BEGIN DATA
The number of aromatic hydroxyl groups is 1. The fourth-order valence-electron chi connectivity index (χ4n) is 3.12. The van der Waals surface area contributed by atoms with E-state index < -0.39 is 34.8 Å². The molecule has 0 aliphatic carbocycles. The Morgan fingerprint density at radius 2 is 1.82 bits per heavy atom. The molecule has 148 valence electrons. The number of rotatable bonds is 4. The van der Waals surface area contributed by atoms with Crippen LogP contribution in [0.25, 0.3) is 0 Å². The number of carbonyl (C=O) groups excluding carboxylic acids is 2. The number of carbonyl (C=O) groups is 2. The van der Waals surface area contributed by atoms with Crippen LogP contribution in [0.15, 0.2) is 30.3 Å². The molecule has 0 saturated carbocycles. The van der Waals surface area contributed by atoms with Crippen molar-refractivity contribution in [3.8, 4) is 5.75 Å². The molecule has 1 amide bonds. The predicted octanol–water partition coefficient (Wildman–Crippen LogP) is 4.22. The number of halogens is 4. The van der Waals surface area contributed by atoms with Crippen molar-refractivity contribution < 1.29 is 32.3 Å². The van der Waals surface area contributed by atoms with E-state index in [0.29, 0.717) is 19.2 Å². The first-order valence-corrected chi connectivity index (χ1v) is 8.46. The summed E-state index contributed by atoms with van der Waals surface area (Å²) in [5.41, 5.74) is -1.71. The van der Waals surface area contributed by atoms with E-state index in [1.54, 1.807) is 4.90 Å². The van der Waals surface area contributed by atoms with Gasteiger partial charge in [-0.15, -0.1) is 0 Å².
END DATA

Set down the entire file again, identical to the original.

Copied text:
The number of aromatic hydroxyl groups is 1. The fourth-order valence-electron chi connectivity index (χ4n) is 3.12. The van der Waals surface area contributed by atoms with E-state index < -0.39 is 34.8 Å². The molecule has 0 aliphatic carbocycles. The Morgan fingerprint density at radius 2 is 1.82 bits per heavy atom. The molecule has 148 valence electrons. The number of rotatable bonds is 4. The van der Waals surface area contributed by atoms with Crippen LogP contribution in [0.25, 0.3) is 0 Å². The number of carbonyl (C=O) groups excluding carboxylic acids is 2. The number of carbonyl (C=O) groups is 2. The van der Waals surface area contributed by atoms with Crippen LogP contribution in [0.15, 0.2) is 30.3 Å². The molecule has 0 saturated carbocycles. The van der Waals surface area contributed by atoms with Crippen molar-refractivity contribution in [3.8, 4) is 5.75 Å². The molecule has 1 amide bonds. The predicted octanol–water partition coefficient (Wildman–Crippen LogP) is 4.22. The number of halogens is 4. The van der Waals surface area contributed by atoms with Crippen molar-refractivity contribution < 1.29 is 32.3 Å². The van der Waals surface area contributed by atoms with E-state index in [0.29, 0.717) is 19.2 Å². The first-order valence-corrected chi connectivity index (χ1v) is 8.46. The summed E-state index contributed by atoms with van der Waals surface area (Å²) in [5.41, 5.74) is -1.71. The van der Waals surface area contributed by atoms with E-state index in [1.54, 1.807) is 4.90 Å². The van der Waals surface area contributed by atoms with Gasteiger partial charge in [-0.15, -0.1) is 0 Å².